A recent shift to a population care model in the last several years has compounded one of the greatest strategic challenges that healthcare information technology leaders constantly face.(1) Care coordination is not a new problem, but evolving healthcare technology, telehealth, and value-based care have all placed a greater sense of urgency on solving the coordinated care dilemma. As the healthcare industry focuses on improving the patient experience, successfully coordinating the patient’s journey through every point-of-care, has become an even larger piece of the puzzle.
The good news is that there are already technologies and healthcare developments in motion that will help with coordinated care.
- Remote Patient Monitoring (RPM)
Paired with the necessity and overall general acceptance of telehealth, remote patient monitoring (RPM) is becoming an accepted standard of care more and more each year. By 2020, more than 20 million patients used some form of RPM as part of their provider team’s care plan.(2) Capturing and processing real-time health data allows multiple members of a patient’s care team to remain in sync with the patient and each other to a degree never seen before.
- Artificial Intelligence
Long gone are the days when artificial intelligence (AI) lived only in video games and science fiction stories. The healthcare AI of today is already responsible for predicting patient outcomes that save lives, and its applications grow with each passing month. As with any kind of actionable data source, care coordination is improved through the utilization and development of healthcare AI systems.
- Advanced Telmedicine
If anything good has come from the COVID-19 pandemic, it’s the rapid adoption, development, and patient trust in telemedicine. Patients and providers can record and share entire telehealth encounters and data sets with other members of the care team. This ability to retain and process media and data can help make care coordination efficient to an exceptionally high degree.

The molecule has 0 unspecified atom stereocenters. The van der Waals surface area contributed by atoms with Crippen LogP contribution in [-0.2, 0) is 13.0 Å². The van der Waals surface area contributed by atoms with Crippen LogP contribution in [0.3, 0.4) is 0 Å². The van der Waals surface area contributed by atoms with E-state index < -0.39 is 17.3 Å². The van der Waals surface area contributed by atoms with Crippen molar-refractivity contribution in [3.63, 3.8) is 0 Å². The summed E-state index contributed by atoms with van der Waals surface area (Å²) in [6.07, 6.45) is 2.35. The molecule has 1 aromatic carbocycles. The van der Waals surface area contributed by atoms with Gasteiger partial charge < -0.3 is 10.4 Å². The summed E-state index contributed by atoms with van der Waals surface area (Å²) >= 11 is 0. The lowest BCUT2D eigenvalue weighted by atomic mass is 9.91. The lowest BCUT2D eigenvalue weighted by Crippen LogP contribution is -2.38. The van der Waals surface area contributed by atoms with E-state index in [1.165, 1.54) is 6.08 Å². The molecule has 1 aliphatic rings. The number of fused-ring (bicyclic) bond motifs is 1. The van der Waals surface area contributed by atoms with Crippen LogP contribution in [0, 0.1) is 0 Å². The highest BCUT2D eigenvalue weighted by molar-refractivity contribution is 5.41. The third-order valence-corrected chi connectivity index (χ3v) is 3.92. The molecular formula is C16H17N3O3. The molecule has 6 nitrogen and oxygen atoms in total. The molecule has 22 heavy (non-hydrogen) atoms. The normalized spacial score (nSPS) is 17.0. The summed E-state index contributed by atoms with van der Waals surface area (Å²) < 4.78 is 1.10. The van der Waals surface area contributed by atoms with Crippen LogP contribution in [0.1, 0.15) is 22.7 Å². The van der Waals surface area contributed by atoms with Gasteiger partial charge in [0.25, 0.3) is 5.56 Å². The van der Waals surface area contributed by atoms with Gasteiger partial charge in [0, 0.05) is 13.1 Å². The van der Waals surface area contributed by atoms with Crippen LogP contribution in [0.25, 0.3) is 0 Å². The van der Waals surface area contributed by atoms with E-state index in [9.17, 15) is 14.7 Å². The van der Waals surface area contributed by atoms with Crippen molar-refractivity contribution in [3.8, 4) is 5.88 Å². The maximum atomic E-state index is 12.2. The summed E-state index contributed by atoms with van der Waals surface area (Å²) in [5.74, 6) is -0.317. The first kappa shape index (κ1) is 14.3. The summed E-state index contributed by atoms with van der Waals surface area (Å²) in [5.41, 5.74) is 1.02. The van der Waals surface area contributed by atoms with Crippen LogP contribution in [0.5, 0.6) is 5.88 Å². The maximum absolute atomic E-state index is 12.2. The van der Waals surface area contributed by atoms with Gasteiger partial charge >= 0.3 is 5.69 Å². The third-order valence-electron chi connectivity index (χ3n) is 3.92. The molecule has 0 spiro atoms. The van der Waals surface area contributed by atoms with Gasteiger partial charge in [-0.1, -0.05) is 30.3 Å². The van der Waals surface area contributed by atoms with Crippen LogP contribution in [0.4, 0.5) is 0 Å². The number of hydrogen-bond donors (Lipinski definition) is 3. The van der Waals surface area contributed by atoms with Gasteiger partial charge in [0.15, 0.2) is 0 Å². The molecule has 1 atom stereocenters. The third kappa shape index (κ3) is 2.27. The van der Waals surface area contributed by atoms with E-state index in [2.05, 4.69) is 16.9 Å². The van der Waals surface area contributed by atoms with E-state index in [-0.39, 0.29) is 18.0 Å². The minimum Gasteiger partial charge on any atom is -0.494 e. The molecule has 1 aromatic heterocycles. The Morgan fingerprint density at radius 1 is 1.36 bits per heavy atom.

Many challenges exist when it comes to improving care coordination, and potential barriers are numerous. Understanding these pitfalls will help you negotiate them successfully.
- The Functionality of Clinical Information Technology
Multiple systems have been created and leveraged to improve processes, but many still do not talk to each other in a meaningful way. The lack of interoperability with specialists and hospital systems is also a big challenge. On top of it all, the data management aspect is made more challenging by information technology that lacks functionality or breadth, for example- the ability to run reports on specific patient populations. Fortunately, some healthcare IT systems and data are pushing the envelope with regard to data interoperability. These progressive third-party vendors can help you leap some care coordination hurdles.
- Availability of Community Resources
Another ongoing challenge found through this survey was the difficulty of finding appropriate community resources for patients. These include transportation to appointments, affordable medications and supplies, diabetes management and smoking cessation programs, low-cost dental care, and behavioral health, mental health, and psychiatric medication support.While much more progress needs to be made, most basic insurance is now required to cover more and more of these resources, so even low-income patients have access to several of these programs today that were out of reach a decade ago.
- Interactions with Patients
Patients’ lack of trust and their inability to take responsibility for self-management of chronic conditions will continue to be a challenge to coordinated care. Simply accepting this as a potential outlier will help you and your team plan for it and mitigate its influence on care coordination.
- Interactions with Other Facilities
Interactions with other facilities were also described as a barrier to care coordination. Specifically, receiving resistance when trying to acquire information on mutual patients from other health care facilities. However, good working relationships with external health care facilities were found to be invaluable.
Although there are numerous challenges to patient care coordination, when executed effectively barriers can actually become facilitators. The essential piece to the puzzle based on the report was the importance of establishing good relationships whether with clinicians, patients, or outside organizations. While this key factor, and essential piece to the puzzle, may not solve all care coordination challenges, it is certainly a common denominator for success in almost any industry.
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